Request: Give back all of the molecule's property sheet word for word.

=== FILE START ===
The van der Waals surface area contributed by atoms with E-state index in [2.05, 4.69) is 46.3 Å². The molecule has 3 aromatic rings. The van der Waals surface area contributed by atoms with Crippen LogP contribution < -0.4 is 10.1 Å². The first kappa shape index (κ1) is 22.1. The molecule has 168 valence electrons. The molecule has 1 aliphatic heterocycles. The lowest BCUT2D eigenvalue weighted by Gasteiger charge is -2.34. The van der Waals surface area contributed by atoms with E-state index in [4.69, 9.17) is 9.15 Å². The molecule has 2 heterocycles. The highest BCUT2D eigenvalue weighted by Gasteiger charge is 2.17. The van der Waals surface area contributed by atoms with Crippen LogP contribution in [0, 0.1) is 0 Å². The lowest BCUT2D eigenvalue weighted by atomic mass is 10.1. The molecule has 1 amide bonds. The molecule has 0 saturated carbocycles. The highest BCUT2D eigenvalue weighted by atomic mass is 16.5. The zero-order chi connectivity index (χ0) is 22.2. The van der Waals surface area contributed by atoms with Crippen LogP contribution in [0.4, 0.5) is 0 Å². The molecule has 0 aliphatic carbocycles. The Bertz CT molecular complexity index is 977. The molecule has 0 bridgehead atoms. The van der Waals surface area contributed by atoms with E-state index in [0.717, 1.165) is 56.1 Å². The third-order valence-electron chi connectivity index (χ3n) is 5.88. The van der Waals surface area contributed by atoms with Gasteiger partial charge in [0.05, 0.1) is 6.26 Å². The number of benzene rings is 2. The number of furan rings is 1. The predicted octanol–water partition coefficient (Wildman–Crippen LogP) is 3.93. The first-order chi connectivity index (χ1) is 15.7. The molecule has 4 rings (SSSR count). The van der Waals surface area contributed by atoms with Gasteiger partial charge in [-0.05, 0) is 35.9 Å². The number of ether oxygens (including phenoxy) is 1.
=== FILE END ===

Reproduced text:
The van der Waals surface area contributed by atoms with E-state index in [2.05, 4.69) is 46.3 Å². The molecule has 3 aromatic rings. The van der Waals surface area contributed by atoms with Crippen LogP contribution < -0.4 is 10.1 Å². The first kappa shape index (κ1) is 22.1. The molecule has 168 valence electrons. The molecule has 1 aliphatic heterocycles. The lowest BCUT2D eigenvalue weighted by Gasteiger charge is -2.34. The van der Waals surface area contributed by atoms with E-state index in [4.69, 9.17) is 9.15 Å². The molecule has 2 heterocycles. The highest BCUT2D eigenvalue weighted by Gasteiger charge is 2.17. The van der Waals surface area contributed by atoms with Crippen LogP contribution in [0, 0.1) is 0 Å². The lowest BCUT2D eigenvalue weighted by atomic mass is 10.1. The molecule has 1 amide bonds. The molecule has 0 saturated carbocycles. The highest BCUT2D eigenvalue weighted by atomic mass is 16.5. The zero-order chi connectivity index (χ0) is 22.2. The van der Waals surface area contributed by atoms with Crippen LogP contribution in [0.4, 0.5) is 0 Å². The molecule has 0 aliphatic carbocycles. The Bertz CT molecular complexity index is 977. The molecule has 0 bridgehead atoms. The van der Waals surface area contributed by atoms with E-state index in [0.717, 1.165) is 56.1 Å². The third-order valence-electron chi connectivity index (χ3n) is 5.88. The van der Waals surface area contributed by atoms with Gasteiger partial charge in [0.05, 0.1) is 6.26 Å². The number of benzene rings is 2. The number of furan rings is 1. The predicted octanol–water partition coefficient (Wildman–Crippen LogP) is 3.93. The first-order chi connectivity index (χ1) is 15.7. The molecule has 4 rings (SSSR count). The van der Waals surface area contributed by atoms with Gasteiger partial charge in [-0.05, 0) is 35.9 Å². The number of ether oxygens (including phenoxy) is 1.